FAYETTEVILLE, N.C. (WNCN) – Child abuse and murder charges have been dropped against a former Army Special Forces soldier accused of beating his girlfriend’s 2-year-old daughter to death.
Zachary Keefer’s attorney Tony Buzzard confirms Keefer was released from the Cumberland County Detention Center earlier in November after spending more than three years in jail for those charges.
The toddler’s mother, Jeanie Ditty, remains in jail for the same charges. Her attorney, Bernard Condlin, said her trial is set to start in March.
On Dec. 2, 2015 officers responded to a 911 call for an unresponsive child at a Fayetteville apartment complex.
Macy Grace Ditty died in the hospital.
Court records show the child had bruises throughout her body, including head injuries from multiple impacts. She also had internal injuries like a lacerated liver.
“This is a horrible case all the way around,” Condlin said.
Ditty and Keefer were charged in March 2016 after the medical examiner’s report listed Macy’s death as a homicide.
Both attorneys say their clients never abused the child.
Condlin says Keefer was watching Macy when the abuse happened.
“Ms. Ditty left during that time frame to go to a doctor’s appointment,” Condlin said. “When she left, the baby was fine. When she came home, the baby wasn’t.”
Keefer’s attorney said the injuries happened before Keefer got there.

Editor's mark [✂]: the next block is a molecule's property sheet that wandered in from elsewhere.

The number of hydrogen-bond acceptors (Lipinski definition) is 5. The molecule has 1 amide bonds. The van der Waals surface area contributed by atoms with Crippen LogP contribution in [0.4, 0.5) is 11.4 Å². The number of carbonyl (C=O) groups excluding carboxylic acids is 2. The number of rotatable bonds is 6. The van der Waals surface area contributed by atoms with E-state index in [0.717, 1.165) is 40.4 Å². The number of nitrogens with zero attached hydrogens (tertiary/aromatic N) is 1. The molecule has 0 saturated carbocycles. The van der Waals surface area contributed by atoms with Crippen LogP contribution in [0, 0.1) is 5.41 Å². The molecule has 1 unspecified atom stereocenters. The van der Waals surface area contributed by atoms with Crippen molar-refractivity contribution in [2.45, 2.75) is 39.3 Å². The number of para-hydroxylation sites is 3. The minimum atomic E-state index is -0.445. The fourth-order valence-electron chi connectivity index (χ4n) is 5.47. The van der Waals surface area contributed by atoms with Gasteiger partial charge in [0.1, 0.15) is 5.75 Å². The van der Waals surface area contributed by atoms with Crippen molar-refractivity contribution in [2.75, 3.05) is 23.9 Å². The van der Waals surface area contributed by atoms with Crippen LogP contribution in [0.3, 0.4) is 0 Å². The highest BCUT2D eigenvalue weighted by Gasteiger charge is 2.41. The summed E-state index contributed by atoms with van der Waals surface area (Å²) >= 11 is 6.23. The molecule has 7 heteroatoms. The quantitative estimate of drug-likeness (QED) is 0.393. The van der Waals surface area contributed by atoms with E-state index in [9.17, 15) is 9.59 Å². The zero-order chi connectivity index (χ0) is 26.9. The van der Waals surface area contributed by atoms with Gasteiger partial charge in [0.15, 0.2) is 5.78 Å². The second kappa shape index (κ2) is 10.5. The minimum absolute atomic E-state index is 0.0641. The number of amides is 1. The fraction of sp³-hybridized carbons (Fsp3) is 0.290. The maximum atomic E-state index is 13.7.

Prosecutor Julia Wolf Hejazi dropped Keefer’s charges saying in part:
“New medical information provides a clearer timeline of events and contradicts previous medical information…in the interest of justice, the state is dismissing these charges.”
“She’s very upset the case didn’t go to trial as scheduled,” Condlin said about his client.
Condlin said the doctor who provided the medical information listed as the reason for dropping the charges has since recanted that.
“Unfortunately, within 72 hours of that opinion, he called back the prosecutor and said that opinion is an error; that he made a mistake.”
The prosecutor has not given clarification on Condlin’s claims or if she still stands by her decision.
“As far as what happens with Mr. Keefer, that’s between the state and God. That’s out of my hands,” Condlin said. “His case being dismissed did not change anything for my client.”
Condlin said Ditty continued having a relationship with Keefer after Macy’s death, saying she believed her daughter died after aspirating.
Court records show that a few weeks after Macy’s death, Keefer was involved in an incident with his estranged wife that led to pending abuse and kidnapping charges in Harnett County.
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